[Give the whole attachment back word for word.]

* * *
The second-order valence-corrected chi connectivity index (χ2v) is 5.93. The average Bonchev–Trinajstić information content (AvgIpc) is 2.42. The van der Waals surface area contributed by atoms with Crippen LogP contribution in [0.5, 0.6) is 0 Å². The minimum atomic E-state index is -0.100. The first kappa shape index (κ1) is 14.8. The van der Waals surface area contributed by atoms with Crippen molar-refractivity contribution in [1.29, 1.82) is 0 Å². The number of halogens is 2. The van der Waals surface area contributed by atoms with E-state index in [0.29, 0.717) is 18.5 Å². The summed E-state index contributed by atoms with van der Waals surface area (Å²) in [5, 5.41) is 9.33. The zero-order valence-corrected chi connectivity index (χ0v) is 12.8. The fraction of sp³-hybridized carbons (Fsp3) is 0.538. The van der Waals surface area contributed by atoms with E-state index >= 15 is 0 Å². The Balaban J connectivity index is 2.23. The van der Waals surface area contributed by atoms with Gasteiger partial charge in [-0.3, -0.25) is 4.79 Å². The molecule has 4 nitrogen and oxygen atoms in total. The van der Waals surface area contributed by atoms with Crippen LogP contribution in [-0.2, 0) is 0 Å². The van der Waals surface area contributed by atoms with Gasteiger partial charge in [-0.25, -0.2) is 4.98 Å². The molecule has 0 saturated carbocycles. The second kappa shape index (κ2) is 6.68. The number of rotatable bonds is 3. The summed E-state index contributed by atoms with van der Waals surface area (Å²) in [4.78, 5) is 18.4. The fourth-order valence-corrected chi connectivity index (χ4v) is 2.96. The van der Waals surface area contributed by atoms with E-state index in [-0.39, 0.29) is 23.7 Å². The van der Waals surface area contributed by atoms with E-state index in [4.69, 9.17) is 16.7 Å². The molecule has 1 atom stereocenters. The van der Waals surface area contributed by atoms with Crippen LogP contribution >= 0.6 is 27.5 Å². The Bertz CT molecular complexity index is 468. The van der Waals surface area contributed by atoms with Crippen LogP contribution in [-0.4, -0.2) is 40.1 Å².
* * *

The second-order valence-corrected chi connectivity index (χ2v) is 5.93. The average Bonchev–Trinajstić information content (AvgIpc) is 2.42. The van der Waals surface area contributed by atoms with Crippen LogP contribution in [0.5, 0.6) is 0 Å². The minimum atomic E-state index is -0.100. The first kappa shape index (κ1) is 14.8. The van der Waals surface area contributed by atoms with Crippen molar-refractivity contribution in [1.29, 1.82) is 0 Å². The number of halogens is 2. The van der Waals surface area contributed by atoms with E-state index in [0.29, 0.717) is 18.5 Å². The summed E-state index contributed by atoms with van der Waals surface area (Å²) in [5, 5.41) is 9.33. The zero-order valence-corrected chi connectivity index (χ0v) is 12.8. The fraction of sp³-hybridized carbons (Fsp3) is 0.538. The van der Waals surface area contributed by atoms with E-state index >= 15 is 0 Å². The Balaban J connectivity index is 2.23. The van der Waals surface area contributed by atoms with Gasteiger partial charge in [-0.3, -0.25) is 4.79 Å². The molecule has 4 nitrogen and oxygen atoms in total. The van der Waals surface area contributed by atoms with Crippen LogP contribution in [-0.2, 0) is 0 Å². The van der Waals surface area contributed by atoms with Gasteiger partial charge in [-0.25, -0.2) is 4.98 Å². The molecule has 0 saturated carbocycles. The second kappa shape index (κ2) is 6.68. The number of rotatable bonds is 3. The summed E-state index contributed by atoms with van der Waals surface area (Å²) in [4.78, 5) is 18.4. The fourth-order valence-corrected chi connectivity index (χ4v) is 2.96. The van der Waals surface area contributed by atoms with E-state index in [-0.39, 0.29) is 23.7 Å². The van der Waals surface area contributed by atoms with E-state index in [4.69, 9.17) is 16.7 Å². The molecule has 1 atom stereocenters. The van der Waals surface area contributed by atoms with Crippen LogP contribution >= 0.6 is 27.5 Å². The Bertz CT molecular complexity index is 468. The van der Waals surface area contributed by atoms with Crippen LogP contribution in [-0.4, -0.2) is 40.1 Å².